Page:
Flexible displays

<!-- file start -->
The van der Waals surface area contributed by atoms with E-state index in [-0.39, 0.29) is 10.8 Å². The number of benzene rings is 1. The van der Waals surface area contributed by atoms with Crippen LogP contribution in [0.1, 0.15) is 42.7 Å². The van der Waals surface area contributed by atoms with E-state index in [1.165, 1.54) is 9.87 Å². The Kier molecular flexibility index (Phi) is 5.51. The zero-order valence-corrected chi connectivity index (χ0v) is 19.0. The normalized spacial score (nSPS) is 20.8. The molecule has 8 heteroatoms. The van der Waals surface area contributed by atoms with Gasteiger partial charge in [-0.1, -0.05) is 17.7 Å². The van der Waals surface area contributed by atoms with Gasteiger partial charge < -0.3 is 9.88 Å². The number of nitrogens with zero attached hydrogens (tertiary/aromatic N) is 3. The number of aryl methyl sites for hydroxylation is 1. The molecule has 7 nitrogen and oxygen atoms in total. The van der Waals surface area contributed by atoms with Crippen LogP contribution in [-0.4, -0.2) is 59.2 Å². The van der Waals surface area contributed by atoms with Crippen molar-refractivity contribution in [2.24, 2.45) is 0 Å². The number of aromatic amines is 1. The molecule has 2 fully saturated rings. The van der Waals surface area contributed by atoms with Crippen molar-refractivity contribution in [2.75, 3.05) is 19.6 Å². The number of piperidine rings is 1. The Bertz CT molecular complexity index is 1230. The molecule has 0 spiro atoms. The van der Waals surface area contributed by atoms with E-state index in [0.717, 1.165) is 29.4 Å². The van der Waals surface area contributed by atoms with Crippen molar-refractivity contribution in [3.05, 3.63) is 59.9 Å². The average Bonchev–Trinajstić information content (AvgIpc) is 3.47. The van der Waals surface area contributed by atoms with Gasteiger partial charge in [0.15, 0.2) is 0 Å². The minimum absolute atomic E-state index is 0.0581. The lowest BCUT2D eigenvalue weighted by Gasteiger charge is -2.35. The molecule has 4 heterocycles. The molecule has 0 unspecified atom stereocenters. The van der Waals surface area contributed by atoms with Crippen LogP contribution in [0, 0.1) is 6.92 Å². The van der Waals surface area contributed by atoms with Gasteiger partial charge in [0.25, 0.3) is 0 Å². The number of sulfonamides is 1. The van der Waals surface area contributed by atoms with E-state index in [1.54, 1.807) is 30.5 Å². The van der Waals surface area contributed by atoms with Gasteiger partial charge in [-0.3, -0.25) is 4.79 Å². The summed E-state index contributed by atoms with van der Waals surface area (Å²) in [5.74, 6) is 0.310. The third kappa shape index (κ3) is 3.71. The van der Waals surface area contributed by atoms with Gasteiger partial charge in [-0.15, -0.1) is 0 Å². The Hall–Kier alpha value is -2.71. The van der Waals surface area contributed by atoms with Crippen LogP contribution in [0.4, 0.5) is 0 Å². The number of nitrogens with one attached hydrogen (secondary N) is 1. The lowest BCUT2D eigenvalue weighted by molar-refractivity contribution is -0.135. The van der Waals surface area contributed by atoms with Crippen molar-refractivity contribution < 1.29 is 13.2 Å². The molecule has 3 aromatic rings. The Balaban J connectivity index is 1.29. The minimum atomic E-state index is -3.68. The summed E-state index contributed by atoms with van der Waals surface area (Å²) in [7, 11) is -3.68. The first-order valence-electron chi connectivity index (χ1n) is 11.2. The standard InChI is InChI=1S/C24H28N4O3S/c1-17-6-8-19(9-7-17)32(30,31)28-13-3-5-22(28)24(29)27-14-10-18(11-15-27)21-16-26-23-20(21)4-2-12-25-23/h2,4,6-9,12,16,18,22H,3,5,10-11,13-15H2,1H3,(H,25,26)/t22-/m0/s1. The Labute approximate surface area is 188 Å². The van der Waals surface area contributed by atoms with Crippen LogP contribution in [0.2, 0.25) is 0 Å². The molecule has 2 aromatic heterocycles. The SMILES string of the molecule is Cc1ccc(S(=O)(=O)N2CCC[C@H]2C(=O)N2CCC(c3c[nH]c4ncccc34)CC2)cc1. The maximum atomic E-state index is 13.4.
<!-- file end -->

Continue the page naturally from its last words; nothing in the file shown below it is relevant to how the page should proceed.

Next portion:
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  Received February 13, 2013, accepted April 24, 2013, published May 10, 2013. Digital Object Identifier 10.1109/ACCESS.2013.2260792 Technology Advances in Flexible Displaysand Substrates  JANGLIN CHEN AND C. T. LIU Industrial Technology Research Institute, Hsinchu 310-40, Taiwan Corresponding author: J. Chen ( ABSTRACT  This paper reports the latest technological advances made by the Industrial TechnologyResearch Institute (ITRI) in flexible displays, especially the flexible substrate, thin-film transistor (TFT)backplane,andactivematrixorganiclight-emittingdiodedisplay.Usingtheleadingcholestericliquidcrystaltechnology of ITRI, we develop a rewritable, environmentally friendly thermal printable e-paper. The e-paper, devised to reduce traditional paper consumption, achieves a high resolution of 300 dpi with a memoryfunction. In addition, we report on the ITRI’s initial success in demonstrating a complete R2R process formultisensing touch panels on 100- µ m thick flexible glass substrates provided by Corning. INDEX TERMS  Active matrix organic light-emitting diode display (AMOLED), cholesteric liquid crystal(ChLC), flexible substrate, roll-to-roll process, ultrathin flexible glass. I. INTRODUCTION Because of the mega trend of the market demand for per-sonal mobile devices, the Industrial Technology ResearchInstitute (ITRI) has recently dedicated a significant portionof its R&D resources to the development of next-generationelectronic displays, which are thinner, lighter, and easier tocarry and store. These new displays can be bent and, insome cases, even folded, or rolled, which was unthinkablewith previous displays. This is largely because the rigid glasspart of a traditional flat panel display can now be replacedwith plastic or ultrathin glass. ITRI has developed cross-divisional, multidisciplinary teams that engage engineers andscientists with broad professional backgrounds and training.This paper reports ITRI’s latest technological advances inflexible displays, particularly flexible substrates, thin-filmtransistor (TFT) backplanes, and active matrix organic light-emitting diode displays (AMOLED). Numerous people inthe display industry are increasingly considering roll-to-roll(R2R) manufacturing for its potential in reducing the costof slower batch processing and capital-intensive vacuum-based processing. At ITRI, flexible displays are manufac-tured using a sheet-to-sheet vacuum process (i.e., FlexUPtechnology) or an R2R method (display and touch panelmodule).Thispaperpresentsrecentprogressinthreeprojects:flexible universal planes (FlexUP), rewritable electronicpaper, and a full R2R process with 100- µ m-thick flexibleglass substrates. II. GLOBAL TRENDS IN MARKET AND TECHNOLOGYDEVELOPMENT Of the many critical components in personal mobile devices,thedisplayisperhapsthemostimportantbecauseitfacilitatesinteractions between man and machine. Recent trends in thedevelopment of screen technology have focused on the formfactor, energy conservation, and eco-friendliness. Flexibledisplays have enormous possibilities to provide solutionsthat are light, thin, and foldable. Meanwhile, e-paper-basedbistable displays have the potential to meet the need fordisplaysthatconserveenergyandcanoperateforlongperiodswithout recharging. At the same time, R2R technology ispoised to be an important core technology in the future mar-ket for environmentally friendly, reasonably priced printedelectronics.Researchers have made enormous achievements in thedevelopment of display technology over the past decade.Advanced thin-film transistor liquid crystal display (TFT-LCD) technology applications have become commonplace,and South Korea’s Samsung Display Co. Ltd. is alreadyproducing active matrix organic light-emitting diode dis-plays (AMOLEDs) using glass substrates at its 4.5- and 5.5-generation plants. These products are already being seenin applications in smart handheld devices such as smartphones and tablets, and AMOLED production technologyusing plastic substrates is under development among displaymanufacturers. Samsung Electronics Co. and LG Electronics 150  2169-3536/$31.00  2013 IEEE VOLUME 1, 2013   J. Chen, C. T. Liu: Technology Advances in Flexible Displays and Substrates have already announced that they will introduce flexibleAMOLED products to the marketplace in the second half of 2013. In addition to Samsung Display Co. and LG DisplayCo., the Industrial Technology Research Institute (ITRI) isone of a handful of research institutions in the world that hasdeveloped flexible AMOLED core technology.According to recent research by the ITRI on the marketvalue of flexible AMOLED display applications, the appealof this technology in the most preliminary stage is that thedisplays are light in weight and unbreakable. Personal mobiledevices serve as the driving force of these displays, andincreasingdemandsarebeingmadetomeetthebatterycapac-ity and lightweight needs of these devices. The propositionin the second stage is for the individualization and devel-opment of a framework for foldable products. The drivingforce behind this development includes trendy designs andpersonal wearable applications, such as health-monitoringdevices, local-based services, handsets, foldable tablets, andsmart phones (Fig. 1). According to ITRI estimates, the out-put value of flexible AMOLED panels in 2020 will reachUS$37 billion. In addition, flexible AMOLED technologyand products, after progressing through the ‘‘unbreakable,curved, wearable, and foldable’’ development stage (Fig. 2),will undoubtedly pave the way to a design revolution indisplay products [1]. FIGURE 1.  The gradual emergence of plastic substrate-based AMOLEDdisplay applications. Many industry analysts have recently become extremelybullish on the prospects of next-generation energy-savingdisplay technology involving e-paper and bistable displays,including electrophoretic, electrowetting, and CholestericLCD (ChLC) technologies. Taiwan’s E Ink Holdings Inc. andJapan’s Bridgestone are leaders in electrophoretic technol-ogy, whereas Liquavista of the Netherlands, University of Cincinnati, and Taiwan’s ITRI are pioneering electrowettingtechnology. Finally, Kent Display Inc., ITRI, and Japan’sFujitsu are among the leaders in ChLC technology. In addi-tion, ITRI research shows that printed electronics based on FIGURE 2.  Progression in the development of flexible AMOLEDtechnology and products. R2Rtechnologywillhavewide-rangingRFIDapplicationsinthe future, including sensors, batteries, solar cells, lighting,and fuel cells. The global output of flexible electronics in2022 will likely reach US$65 billion, indicating virtuallyunlimited business opportunities on the horizon. Already,ITRI has gained significant R&D achievements in flexibleAMOLEDs, ChLCs, and thin-glass R2R technology. III. ITRI’S TECHNOLOGICAL ADVANCES  A. FLEXIBLE UNIVERSAL PLANE  To fulfill the requirements of advanced displays, such asthinness and a light and robust design, researchers have longaspired to develop a flexible AMOLED. Because a flexibleAMOLED can be bent, folded, or rolled, it is foreseeablethat smart phones and tablet PCs can be converged in futuredesigns (Fig. 3). FIGURE 3.  Developmental trend of handheld devices. To render the active matrix displays flexible, the FlexibleUniversal Plane (FlexUP) technology of ITRI inserts a thinlayer of release material between a polyimide (PI) layer anda glass carrier to be processed in the existing TFT processingline. The TFT array used for the flexible display is composed VOLUME 1, 2013  151   J. Chen, C. T. Liu: Technology Advances in Flexible Displays and Substrates on a high-temperature stable PI film that is subsequentlyremoved from the glass carrier without damaging the tran-sistors on the PI film. In principle, the FlexUP technologycan be applied to LCDs, as well as OLEDs. Nevertheless,AMLCDs have two major issues: 1) the cell gap is difficult tocontrol when the panel is bent, which could result in poorerimage quality; and 2) a flexible backlight is required forAMLCDs,makingthestructurefarmorecomplex.Oneofthefirst demonstrations of FlexUp technology was a 6-in. colorflexible AMOLED display featuring a bending radius of lessthan 1 cm. When folded at a bending radius of 1 cm or less,the0.01cmultrathinscreenisstillabletocontinuedisplayingimages with a brightness of up to 150 nits. Furthermore, thescreencan beflexedup to100000timeswithoutaffectingthedisplayfunction.AlthoughflexibleAMOLEDspossessmanydesirable properties, several development issues persist suchas: high-temperature stability of the flexible substrates, high-performance low-temperature TFT processes, highly flexibleand reliable OLEDs, and touch panels (Fig. 4). To overcomethese challenges, ITRI has been developing several uniquetechnologies to realize flexible AMOLEDs since 2006. FIGURE 4.  Challenges of flexible AMOLEDs. Most flexible substrates are currently prepared by laminat-ing or coating them on glass carriers, followed by fabricatingTFT devices on the substrates. The structure of the laminatedsubstrate consists of metal or plastic foil (e.g., PC, PET, PEN,PES, and PI) on top of a rigid glass carrier, with adhesiveglue in between. However, lamination technology has threeinherent issues: poor layer-to-layer alignment, residual glueafter debonding, and TFT processing-temperature limita-tions. Therefore, ITRI has developed the FlexUP technologyby coating a PI solution directly onto the glass substrate witha debonding layer (DBL) (Fig. 5), followed by fabricatingTFT devices on the PI substrate, and the final residue-freedebonding of the substrate from the glass carrier [2]. FlexUPtechnology is compatible with existing TFT manufacturingfacilities, and the alignment accuracy of the TFT process canbe maintained at approximately 1  µ m on a Gen 2.5 size sub-strate(370mm × 470mm).FlexUPtechnology,theoretically,can also be applied to various applications, including flexibleOLED lighting, flexible photovoltaic cells, flexible sensorarrays, and digital X-ray sensor arrays.The coating-type substrate includes polymeric solutions(e.g. PI) [3]–[5], debonding layers, and a carrier glass. FIGURE 5.  Flexible substrate-handling technology comparison of lamination and FlexUP. In 2011, ITRI developed a novel colorless PI for amorphous-Si TFTs and touch panel applications. The thermal stabilityand coefficient of the thermal expansion (CTE) of PI are350  ◦ C and 60 ppm/  ◦ C, respectively. For higher process-ing temperature, ITRI recently developed a yellowish PI forLTPS TFT integration. The thermal stability and CTE havesince been improved to 450  ◦ C and 7 ppm/  ◦ C, respectively(Table I). FIGURE 6.  Effect of substrate bending on TFT performance. The development of flexible high-performance TFT back-plane technologies on FlexUP is on-going. Because low-temperature poly-Si TFTs (LTPS TFTs) and IGZO TFTs(indium gallium zinc oxide TFTs) are excellent semicon-ductors for OLED driving, they are highly desired forAMOLED technology. The BCE-type (backchannel etching)amorphous-IGZO TFTs were fabricated on a FlexUP sub-strate by using a four-mask process with a process temper-ature less than 300  ◦ C. Fig. 6 shows the bending performanceofaBCE-typeamorphous-IGZOTFT.Theamorphous-IGZOTFT backplane was bent at a 25 mm radius up to 10000times, with the leakage current maintained below 10 − 11 A.An obvious  V  th shift of 0.5 V occurred when the TFTs werefirst released from the carrier, whereas a shift of less than0.1 V was observed after a 10000-time bending test. A 2.5%degradation in TFT output current occurred when the device 152  VOLUME 1, 2013   J. Chen, C. T. Liu: Technology Advances in Flexible Displays and Substrates TABLE 1.  ITRI’S Polyimide Substrate Development. 2008 2011 2012Materials Colorless Polyimide Colorless PI Yellowish PI Thermal Stability (  ◦ C) 230 350 450CTE (ppm/  ◦ C) 60 40 7Applications Amorphous-Si TFT, Touch Panel Metal Oxide TFT, BE OLED LTPS TFT, TE OLED was released, and a degradation of less than 1% was observedafter the extensive bending test. These results show that theamorphous-IGZO TFTs have excellent bending resistanceproperties when the bending radius is 25 mm. The releaseprocess is a critical step because the mechanical and residualstress incurred during this process can affect the TFT devicedirectly. FIGURE 7.  The flexibility improvement of new OLED device structure. A flexible OLED has the same emitting device structure asa glass-based OLED. However, without the glass protection,the passivation and encapsulation for a flexible AMOLED isfar more challenging. The ITRI passivation structure includesan inorganic water-resistant layer and a buffer layer (BL),as shown in Fig. 7. The inorganic layer serves as a primarybarrieragainstmoistureandoxygeninfiltrationfromtheenvi-ronment. Meanwhile, a soft BL works to offset the stress gen-erated by the bending process. This soft buffer layer, togetherwith an adhesion improvement layer (AIL), between thepassivation layer and the OLED layer (OLED/AIL/InorganicMultilayer/BL/Inorganic Multilayer), effectively improvesthe flexibility of OLED further from bending at a radius of 50 mm to less than 5 mm without cracks (Fig. 7).ITRI has integrated several technologies—the FlexUP,highly flexible TFT processes, highly flexible and reliableOLEDs, and touch panels—into a novel and flexible touch-sensitive AMOLED display. A flexible AMOLED displaywasdemonstratedbyimplementinga2T1Ccircuitbackplane,and subsequent deposition of a color OLED structure on theTFT backplane. Fig. 8 shows the progression from a 4-in.monochrome AMOLED to a 6-in. flexible color AMOLEDthatcanstillfunctionnormallyinwater.Thetotalthicknessof the 6-in. flexible AMOLED display is approximately 65  µ m,which can be bent to a curvature radius of 5 cm for 100000times and still retaining its functionality. In 2010, ITRI FIGURE 8.  Flexible AMOLED display development at ITRI. successfully integrated an ultrathin touch panel with theflexible color AMOLED. This was the first flexibletouch AMOLED ever demonstrated in public. The flexibleAMOLED was tested in an aquarium for 1 week to demon-strate that our technology could withstand a high-moistureenvironment. B. REWRITABLE ELECTRONIC PAPER–i2R e-PAPER  Green technology has been discussed and developed fornumerous environmental considerations. E-paper technologyis the most attractive alternative for replacing paper andeliminating the energy associated with producing paper aswellassavingtrees.WorkingwithEastmanKodakCompany,ITRI has developed an i2R e-Paper based on the technologyofChLCDbyusingacost-effectiveR2Rprocessandasimplesingle-substrate structure, the result of which is e-paper 3 min length. The i2R e-Paper is rewritable and reusable withhigh-resolution capability (300 dpi). It has a contrast ratioof more than 10:1, multiple colors (i.e., red, blue, green,and purple), and high reliability (with rewritability of morethan 500 times). Novel applications have been introduced fore-banners, e-cards, e-signage, e-badges, and e-tickets, withseveral electrical addressing and refreshing mechanisms. FIGURE 9.  Schematic cross-section diagram of an i2R panel. The i2R e-Paper boasts a single-substrate design with fivefunctional layers comprising the ITO layer, ChLC layer, VOLUME 1, 2013  153